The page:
Industries / Industrial Sectors

The second type of research units consist of industries or industrial sectors. Here aggregated information at the industry level is used to document the diffusion of activities within the industries as well as the overall importance of the observed phenomena for changes in the economy as a whole. The definition of industries follows NACE Rev.1 classifications. Since this classification is relatively new in terms of its implementation in national statistics, it will not always be possible to follow this strict delimitation. Internet related statistics that are not provided by official statistical offices, often use different product and service categories. As far as possible, these will be related to the NACE classifications. (The sector perspective is typical for studies conducted for the OECD and the US Department of Commerce, see OECD 1999, Margherio et al. 1998).

Industries or firms in the samples may be suppliers to manufacturing or service companies that are units of research in the same sample. For example, the sample may comprise a business service firm providing services for a textile manufacturing firm and the textile manufacturing firm itself. Although, this would be a rare coincidence at the firm level, it is relevant at the sector level. In this case, we not follow the bilateral links between the two units of research, but study both companies / industries as individual units and analyse the connection between them in the context of all e-business transactions observed in the particular unit of research (see also Preissl 2001). (The relationship between the two units might become relevant in terms of bilateral interaction, however, in the selection of case study material).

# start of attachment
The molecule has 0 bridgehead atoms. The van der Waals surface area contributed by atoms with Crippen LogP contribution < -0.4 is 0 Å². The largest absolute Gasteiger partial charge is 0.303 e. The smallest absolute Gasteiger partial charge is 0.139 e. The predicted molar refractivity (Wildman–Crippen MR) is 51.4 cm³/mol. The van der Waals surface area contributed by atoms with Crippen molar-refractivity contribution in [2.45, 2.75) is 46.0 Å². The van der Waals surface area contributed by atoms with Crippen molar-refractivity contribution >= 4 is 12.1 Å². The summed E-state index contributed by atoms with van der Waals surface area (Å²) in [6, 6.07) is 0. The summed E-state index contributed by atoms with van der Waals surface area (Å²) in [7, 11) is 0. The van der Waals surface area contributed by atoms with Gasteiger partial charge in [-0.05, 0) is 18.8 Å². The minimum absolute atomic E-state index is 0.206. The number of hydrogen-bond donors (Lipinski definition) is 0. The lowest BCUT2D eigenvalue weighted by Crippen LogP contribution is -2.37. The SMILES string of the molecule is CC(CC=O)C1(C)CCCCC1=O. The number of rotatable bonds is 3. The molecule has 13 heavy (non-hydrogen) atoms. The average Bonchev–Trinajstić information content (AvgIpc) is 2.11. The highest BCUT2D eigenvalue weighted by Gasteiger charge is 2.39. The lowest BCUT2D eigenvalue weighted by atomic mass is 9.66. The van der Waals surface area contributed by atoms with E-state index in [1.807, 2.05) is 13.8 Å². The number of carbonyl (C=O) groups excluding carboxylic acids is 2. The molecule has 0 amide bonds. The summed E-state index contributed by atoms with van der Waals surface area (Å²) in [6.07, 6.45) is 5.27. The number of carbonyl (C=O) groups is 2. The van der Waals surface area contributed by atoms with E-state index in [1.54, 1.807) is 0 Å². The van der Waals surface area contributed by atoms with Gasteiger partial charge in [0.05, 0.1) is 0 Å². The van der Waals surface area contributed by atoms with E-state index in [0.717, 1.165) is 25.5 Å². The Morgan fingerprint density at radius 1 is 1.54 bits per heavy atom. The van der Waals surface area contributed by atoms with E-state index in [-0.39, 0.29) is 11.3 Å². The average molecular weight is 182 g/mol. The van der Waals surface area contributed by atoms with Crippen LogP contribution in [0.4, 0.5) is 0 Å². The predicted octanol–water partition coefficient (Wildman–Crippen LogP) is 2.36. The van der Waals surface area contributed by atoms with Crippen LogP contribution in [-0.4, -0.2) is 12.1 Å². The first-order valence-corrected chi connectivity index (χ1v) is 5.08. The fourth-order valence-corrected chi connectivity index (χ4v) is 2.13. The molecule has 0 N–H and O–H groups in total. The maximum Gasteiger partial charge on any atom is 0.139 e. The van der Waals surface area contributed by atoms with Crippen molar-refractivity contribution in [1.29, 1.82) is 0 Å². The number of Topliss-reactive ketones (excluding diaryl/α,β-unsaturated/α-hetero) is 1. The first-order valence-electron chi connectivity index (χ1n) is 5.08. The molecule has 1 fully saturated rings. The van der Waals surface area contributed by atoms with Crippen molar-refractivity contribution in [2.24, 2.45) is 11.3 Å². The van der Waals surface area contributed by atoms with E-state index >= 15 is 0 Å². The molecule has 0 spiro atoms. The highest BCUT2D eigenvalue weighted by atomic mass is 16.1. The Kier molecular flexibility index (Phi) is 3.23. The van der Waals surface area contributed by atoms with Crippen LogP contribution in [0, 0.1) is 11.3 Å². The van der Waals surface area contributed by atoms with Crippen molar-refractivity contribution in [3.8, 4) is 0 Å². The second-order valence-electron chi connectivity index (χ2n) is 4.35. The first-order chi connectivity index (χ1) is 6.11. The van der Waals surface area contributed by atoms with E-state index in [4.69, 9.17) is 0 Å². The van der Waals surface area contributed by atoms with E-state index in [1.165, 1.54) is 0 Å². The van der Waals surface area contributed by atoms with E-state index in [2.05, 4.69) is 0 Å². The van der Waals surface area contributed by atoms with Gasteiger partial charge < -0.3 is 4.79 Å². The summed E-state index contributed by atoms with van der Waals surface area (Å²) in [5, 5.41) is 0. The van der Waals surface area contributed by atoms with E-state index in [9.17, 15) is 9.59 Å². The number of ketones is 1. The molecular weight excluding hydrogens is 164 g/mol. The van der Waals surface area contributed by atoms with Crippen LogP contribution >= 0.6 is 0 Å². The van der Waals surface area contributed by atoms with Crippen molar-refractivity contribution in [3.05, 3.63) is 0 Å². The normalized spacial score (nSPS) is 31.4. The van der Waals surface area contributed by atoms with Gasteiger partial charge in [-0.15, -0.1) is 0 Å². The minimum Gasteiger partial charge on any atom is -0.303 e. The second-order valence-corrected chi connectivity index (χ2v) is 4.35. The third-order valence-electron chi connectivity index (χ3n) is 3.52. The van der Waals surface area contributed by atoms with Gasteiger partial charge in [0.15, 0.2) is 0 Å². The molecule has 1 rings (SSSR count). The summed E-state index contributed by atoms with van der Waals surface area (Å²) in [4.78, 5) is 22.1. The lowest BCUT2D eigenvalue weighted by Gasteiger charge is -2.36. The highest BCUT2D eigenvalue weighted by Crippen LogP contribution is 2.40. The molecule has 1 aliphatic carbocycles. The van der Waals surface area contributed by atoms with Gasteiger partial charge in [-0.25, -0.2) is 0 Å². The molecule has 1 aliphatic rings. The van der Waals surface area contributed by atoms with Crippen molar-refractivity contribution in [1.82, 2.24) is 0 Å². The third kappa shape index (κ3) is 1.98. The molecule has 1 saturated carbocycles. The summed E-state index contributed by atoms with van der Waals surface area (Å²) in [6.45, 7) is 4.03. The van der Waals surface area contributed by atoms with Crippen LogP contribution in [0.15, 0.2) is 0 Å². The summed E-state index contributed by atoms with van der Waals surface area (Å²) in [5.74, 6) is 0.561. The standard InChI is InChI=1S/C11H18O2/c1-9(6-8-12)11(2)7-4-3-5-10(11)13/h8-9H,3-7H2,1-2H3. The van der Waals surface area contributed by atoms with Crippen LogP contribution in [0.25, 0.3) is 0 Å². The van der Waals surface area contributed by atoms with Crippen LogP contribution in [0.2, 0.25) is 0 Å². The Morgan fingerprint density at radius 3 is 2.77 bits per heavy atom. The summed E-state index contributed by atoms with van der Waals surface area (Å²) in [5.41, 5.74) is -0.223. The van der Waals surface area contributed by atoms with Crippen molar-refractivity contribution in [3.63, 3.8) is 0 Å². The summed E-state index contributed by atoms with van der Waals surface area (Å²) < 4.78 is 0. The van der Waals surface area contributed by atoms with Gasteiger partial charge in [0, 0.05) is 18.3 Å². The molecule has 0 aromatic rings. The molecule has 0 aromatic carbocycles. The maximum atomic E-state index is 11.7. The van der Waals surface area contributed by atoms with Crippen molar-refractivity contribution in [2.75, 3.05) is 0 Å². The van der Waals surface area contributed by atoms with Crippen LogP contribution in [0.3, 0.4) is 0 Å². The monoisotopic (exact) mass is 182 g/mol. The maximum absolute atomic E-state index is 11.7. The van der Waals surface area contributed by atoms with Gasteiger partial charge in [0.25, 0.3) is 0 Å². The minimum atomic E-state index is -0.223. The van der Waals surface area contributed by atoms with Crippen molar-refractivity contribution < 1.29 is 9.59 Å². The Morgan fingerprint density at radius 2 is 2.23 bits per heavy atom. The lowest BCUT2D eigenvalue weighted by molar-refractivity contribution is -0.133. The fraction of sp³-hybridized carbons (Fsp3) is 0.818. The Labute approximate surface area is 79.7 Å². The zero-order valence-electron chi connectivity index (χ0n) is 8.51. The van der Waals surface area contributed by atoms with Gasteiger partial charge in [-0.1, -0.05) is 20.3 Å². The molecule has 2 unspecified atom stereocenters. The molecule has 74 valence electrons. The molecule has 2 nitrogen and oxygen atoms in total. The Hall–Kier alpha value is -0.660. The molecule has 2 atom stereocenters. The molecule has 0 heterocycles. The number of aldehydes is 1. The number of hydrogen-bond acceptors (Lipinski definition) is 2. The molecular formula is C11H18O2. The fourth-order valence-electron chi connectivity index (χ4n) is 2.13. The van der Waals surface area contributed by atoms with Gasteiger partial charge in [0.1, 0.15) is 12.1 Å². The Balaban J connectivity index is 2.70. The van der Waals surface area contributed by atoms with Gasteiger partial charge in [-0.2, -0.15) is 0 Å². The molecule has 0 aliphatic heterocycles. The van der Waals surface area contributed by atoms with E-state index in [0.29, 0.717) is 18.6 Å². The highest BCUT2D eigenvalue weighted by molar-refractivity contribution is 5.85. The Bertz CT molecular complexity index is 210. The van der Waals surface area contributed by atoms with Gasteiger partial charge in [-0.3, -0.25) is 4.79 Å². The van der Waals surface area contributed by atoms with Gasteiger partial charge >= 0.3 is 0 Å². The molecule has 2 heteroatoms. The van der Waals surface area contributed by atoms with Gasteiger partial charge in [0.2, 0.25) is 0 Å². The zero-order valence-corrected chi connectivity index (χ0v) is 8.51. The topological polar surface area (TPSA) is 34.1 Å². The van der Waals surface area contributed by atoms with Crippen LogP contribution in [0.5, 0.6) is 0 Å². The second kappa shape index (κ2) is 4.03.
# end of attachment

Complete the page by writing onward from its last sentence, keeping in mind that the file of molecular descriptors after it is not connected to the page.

Figure: E-business along the value chain

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Networks, clusters or other structures that emerge from electronically networked entities, may play an increasingly important role in electronically supported business environments (see Shapiro/Varian 1999 and Bouwman/Nouwens 1999, Rockart /Scott Morton 1993). However, primary data collection and data analysis will not use networks as a unit of research. These concepts are not sufficiently developed to use them in the generation of statistically relevant data. This does not prevent us from identifying networking activities in the units of research defined above and from studying the specific nature and rationale of network generation in the units of research that are monitored. Further contributions to network analysis are to be expected from case studies.